The lists with all the Award of Excellence winners and Medal Winners are available, as well as the one with the 17 newspapers that survived the long weekend of elimination rounds in the World’s Best-Designed™ Newspaper competition. See the judges’ comments about what made the World’s Best-Designed™ finalists stand apart at the SNDDC site. The winner or winners will be announced at the SND Workshop in Washington, D.C., this April.

For the first time, a NASA satellite has quantified in three dimensions how much dust makes the trans-Atlantic journey from the Sahara Desert to the Amazon rainforest. The NASA Scientific Visualization Studio put together an excellent visualization of this geo-phenomenon:



A selection of recent articles published by experts in different fields of data visualization:

Many of our readers are familiar with Moritz Stefaner‘s experiments and workshops mixing food and visualization. In this post by John Metcalfe, you’ll see one of those “gourmet extravaganzaa” for geeks, that took place in Berlin during the last Open Eye Award. Moritz teamed up with experimental-art curator Susanne Jaschko to create this “statistic-spiked dinner” – not only Berlin, but also in Helsinki and Barcelona.

One of the creation s in this ‘data cuisine event’, by Klaas Glenewinkel and Jess Smee

In the last couple of months some very interesting mixes of text and small, interactive graphics explaining quite complex mathematical, statistical and other concepts came into Maarten Lambrechts‘ view. Here he lists some of these new and powerful explorable explanations.

A very polite rant by Kaiser Fung, this time nor directed at some bad chart or misleading graphic, but instead to… a portable cellphone charger. But you’ll understand how it applies so well to visualization.

This post by Tim Brock outlines 7 common “mistakes” in creating all sorts of visualizations, with alternative solutions to avoid them. Here’s the first: “Don’t use a chart when a sentence will do”.

The Wall Street Journal’s graphic piece “Battling Infectious Diseases in the 20th Century: The Impact of Vaccines,” which contains a series of graphs showing the incidence of selected infectious diseased by state and year, was subject of several posts by the data viz community, and featured here on Visualoop. Xan Gregg was interested in getting the data and trying other ways of visualizing it in JMP.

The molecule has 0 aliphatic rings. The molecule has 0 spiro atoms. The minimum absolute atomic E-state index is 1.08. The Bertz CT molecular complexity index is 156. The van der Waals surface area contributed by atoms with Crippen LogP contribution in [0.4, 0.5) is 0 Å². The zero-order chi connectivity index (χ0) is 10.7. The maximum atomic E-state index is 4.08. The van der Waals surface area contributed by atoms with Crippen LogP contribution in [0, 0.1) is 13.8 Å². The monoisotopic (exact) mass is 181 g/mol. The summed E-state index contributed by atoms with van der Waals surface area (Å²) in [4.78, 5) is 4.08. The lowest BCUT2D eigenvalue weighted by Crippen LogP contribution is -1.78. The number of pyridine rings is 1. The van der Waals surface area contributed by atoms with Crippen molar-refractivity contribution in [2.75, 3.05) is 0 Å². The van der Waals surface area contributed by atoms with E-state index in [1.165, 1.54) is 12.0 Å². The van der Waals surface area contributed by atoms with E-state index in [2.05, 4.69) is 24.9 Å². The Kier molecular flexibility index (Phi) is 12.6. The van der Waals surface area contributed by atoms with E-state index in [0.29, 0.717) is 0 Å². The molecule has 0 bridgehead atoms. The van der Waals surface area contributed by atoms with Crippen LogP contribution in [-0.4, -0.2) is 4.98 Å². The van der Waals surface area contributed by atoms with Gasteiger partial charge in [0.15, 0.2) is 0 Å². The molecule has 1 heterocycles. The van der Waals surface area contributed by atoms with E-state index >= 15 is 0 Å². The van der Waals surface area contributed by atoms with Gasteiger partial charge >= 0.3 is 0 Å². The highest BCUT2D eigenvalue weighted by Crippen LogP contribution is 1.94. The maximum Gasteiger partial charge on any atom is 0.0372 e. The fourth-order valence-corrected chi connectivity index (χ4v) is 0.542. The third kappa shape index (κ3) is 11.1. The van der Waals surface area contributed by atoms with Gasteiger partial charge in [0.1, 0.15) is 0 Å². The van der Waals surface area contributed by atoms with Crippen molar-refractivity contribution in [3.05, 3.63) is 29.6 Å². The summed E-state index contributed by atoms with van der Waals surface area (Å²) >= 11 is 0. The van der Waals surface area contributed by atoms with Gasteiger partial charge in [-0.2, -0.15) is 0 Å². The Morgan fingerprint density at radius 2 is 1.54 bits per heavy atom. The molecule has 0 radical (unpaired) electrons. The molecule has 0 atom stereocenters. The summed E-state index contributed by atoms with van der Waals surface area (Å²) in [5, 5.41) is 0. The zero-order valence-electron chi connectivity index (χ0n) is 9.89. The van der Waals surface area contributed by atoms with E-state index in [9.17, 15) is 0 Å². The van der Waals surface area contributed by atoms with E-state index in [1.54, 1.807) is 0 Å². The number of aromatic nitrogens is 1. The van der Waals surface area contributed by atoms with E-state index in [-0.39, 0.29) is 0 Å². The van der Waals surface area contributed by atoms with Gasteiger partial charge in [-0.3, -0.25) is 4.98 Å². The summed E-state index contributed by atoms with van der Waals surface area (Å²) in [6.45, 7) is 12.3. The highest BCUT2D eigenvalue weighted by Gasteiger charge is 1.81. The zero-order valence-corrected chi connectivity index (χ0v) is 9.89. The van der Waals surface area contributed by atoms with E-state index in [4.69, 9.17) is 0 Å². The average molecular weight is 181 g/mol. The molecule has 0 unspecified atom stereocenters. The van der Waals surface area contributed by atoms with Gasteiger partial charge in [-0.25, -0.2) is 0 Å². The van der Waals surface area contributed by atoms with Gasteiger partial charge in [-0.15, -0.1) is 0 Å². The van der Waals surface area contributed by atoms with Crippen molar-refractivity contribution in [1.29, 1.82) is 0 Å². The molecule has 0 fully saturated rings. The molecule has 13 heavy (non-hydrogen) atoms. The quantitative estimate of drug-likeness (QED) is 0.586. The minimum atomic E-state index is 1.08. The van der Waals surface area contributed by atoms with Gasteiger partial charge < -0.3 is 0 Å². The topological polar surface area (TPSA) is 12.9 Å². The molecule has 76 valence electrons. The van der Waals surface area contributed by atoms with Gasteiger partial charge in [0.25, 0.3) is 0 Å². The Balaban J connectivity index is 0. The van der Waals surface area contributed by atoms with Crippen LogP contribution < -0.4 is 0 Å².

And we close this section with a mention to another of Moritz Stefaner‘s projects: On Broadway, made in collaboration with Daniel Goddemeyer, Dominikus Baur, and Lev Manovich. This interactive installation represents life in the 21st-century city through a compilation of images and data collected along the 13 miles of Broadway that span Manhattan. The result is a new type of city view, created from the activities of hundreds of thousands of people, that you can explore here.



Ranging from ancient charts to modern digital cartography and GIS technology, here you’ll find the best links of the week: provides online resources and training for journalists, designers and developers to dive into the world of data visualization using geographic data. The website was completely revamped recently, so go visit and see all the new resources and tutorials that are available.

Dana Hunter pulled together a huge list of “Women of the Geoblogosphere” that is absolutely amazing, and in this follow-up she explores each one of those blogs.

Easy-to-use mapping tools give researchers the power to create beautiful visualizations of geographic data. Mark Zastrow talks in this article about the recent developments in digital cartography, and new mapping landscape.

Mapping your data can help to provide new insights on your research findings. However, many scholars are put off by the steep learning curve demanded by Geographic Information Systems (GIS) such as ArcGIS from ESRI. Another overview of free tools in this presentation by Shawn Day.